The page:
Functional CTR-type Cu(I) transporters in an oceanic diatom.
Authors of this article are:
Kong L Price NM.
A summary of the article is shown below:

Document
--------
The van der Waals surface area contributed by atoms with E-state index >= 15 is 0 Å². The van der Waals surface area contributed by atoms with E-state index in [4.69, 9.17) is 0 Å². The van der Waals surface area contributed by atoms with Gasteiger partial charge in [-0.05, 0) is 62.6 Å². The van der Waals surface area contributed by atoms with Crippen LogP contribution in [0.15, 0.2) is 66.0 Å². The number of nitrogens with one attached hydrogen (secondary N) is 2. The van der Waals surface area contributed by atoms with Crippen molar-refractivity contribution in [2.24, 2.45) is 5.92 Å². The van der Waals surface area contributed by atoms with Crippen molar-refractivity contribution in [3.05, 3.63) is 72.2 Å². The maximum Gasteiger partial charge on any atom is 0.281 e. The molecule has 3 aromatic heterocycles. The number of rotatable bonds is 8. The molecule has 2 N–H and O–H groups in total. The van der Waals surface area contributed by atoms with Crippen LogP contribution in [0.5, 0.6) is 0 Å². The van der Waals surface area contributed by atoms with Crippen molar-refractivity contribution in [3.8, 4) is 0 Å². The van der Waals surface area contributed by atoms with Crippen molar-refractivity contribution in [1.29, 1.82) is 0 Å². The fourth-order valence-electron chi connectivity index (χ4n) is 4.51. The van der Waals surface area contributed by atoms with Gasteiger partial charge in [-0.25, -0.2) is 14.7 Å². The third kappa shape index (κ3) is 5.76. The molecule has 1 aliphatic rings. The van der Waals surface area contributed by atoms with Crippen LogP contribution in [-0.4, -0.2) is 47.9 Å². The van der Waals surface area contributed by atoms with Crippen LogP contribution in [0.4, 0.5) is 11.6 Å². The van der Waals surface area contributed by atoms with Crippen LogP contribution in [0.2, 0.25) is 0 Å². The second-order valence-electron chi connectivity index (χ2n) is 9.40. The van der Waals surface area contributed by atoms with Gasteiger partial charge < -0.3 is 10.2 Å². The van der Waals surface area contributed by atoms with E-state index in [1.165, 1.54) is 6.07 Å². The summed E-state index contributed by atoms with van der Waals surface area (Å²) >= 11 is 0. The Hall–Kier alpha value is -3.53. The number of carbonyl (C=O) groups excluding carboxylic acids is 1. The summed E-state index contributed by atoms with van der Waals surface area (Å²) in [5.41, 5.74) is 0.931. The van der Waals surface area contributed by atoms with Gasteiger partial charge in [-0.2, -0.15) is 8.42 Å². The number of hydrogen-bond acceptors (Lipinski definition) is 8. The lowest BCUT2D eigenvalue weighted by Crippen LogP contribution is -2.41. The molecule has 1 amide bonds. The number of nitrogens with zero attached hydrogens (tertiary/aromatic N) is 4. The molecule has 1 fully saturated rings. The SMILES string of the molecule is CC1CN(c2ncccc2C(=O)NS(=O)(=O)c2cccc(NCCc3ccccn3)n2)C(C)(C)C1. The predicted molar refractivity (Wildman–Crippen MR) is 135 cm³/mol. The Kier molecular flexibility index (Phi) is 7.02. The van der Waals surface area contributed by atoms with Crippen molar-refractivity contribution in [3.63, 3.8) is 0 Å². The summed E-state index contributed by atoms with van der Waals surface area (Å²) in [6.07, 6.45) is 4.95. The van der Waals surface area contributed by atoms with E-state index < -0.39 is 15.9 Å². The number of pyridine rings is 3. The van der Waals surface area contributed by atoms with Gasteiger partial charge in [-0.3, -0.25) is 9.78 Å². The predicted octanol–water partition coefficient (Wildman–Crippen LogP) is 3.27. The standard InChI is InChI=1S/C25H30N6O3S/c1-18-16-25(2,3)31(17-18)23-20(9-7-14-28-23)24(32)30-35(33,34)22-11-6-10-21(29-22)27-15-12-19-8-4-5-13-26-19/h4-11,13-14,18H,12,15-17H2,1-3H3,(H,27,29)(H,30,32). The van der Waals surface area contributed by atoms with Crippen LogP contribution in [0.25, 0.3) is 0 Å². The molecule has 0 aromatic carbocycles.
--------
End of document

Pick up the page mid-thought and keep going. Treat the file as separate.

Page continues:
Copper concentration is so low in some remote parts of the sea it limits phytoplankton growth, but may be high enough in coastal and estuarine regions to be toxic. Acclimation to variations in Cu concentration thus requires a tightly regulated Cu transport system to help maintain Cu homeostasis. In marine species, the molecular mechanisms of Cu transport are not known. We studied Cu-responsive genes and uptake in Thalassiosira oceanica at environmentally relevant Cu concentrations varying between 0.012 and 12 900 pmol Cu’ L-1 . Copper uptake rate assessed at high Cu concentration was 3-fold faster in Cu-limited than in Cu-replete cells, confirming the existence of an inducible uptake pathway in this diatom. Four putative CTR-type Cu transporters (ToCTR1, ToCTR2, ToCTR3a and ToCTR3b) identified in the transcriptome shared conserved features with known high-affinity Cu(I) transporters. Expression of the CTR genes was upregulated as Cu concentration declined and cells maintained maximum rates of growth. Further decreases in Cu led to decreased growth rate and increased abundance of ToCT3a/b. Both ToCTR3a and 3b restored growth of a Cu transport mutant, Saccharomyces cerevisiae ctr1Δctr3Δ, in Cu-deficient medium and increased the uptake rates of Cu(I) and Cu(II). Thus, ToCTR3a/3b is a high-affinity Cu(I) transporter that, in conjunction with the other ToCTRs, may enable T. oceanica to survive in Cu-deplete ocean environments and respond to natural variation in Cu availability. This article is protected by copyright. All rights reserved.
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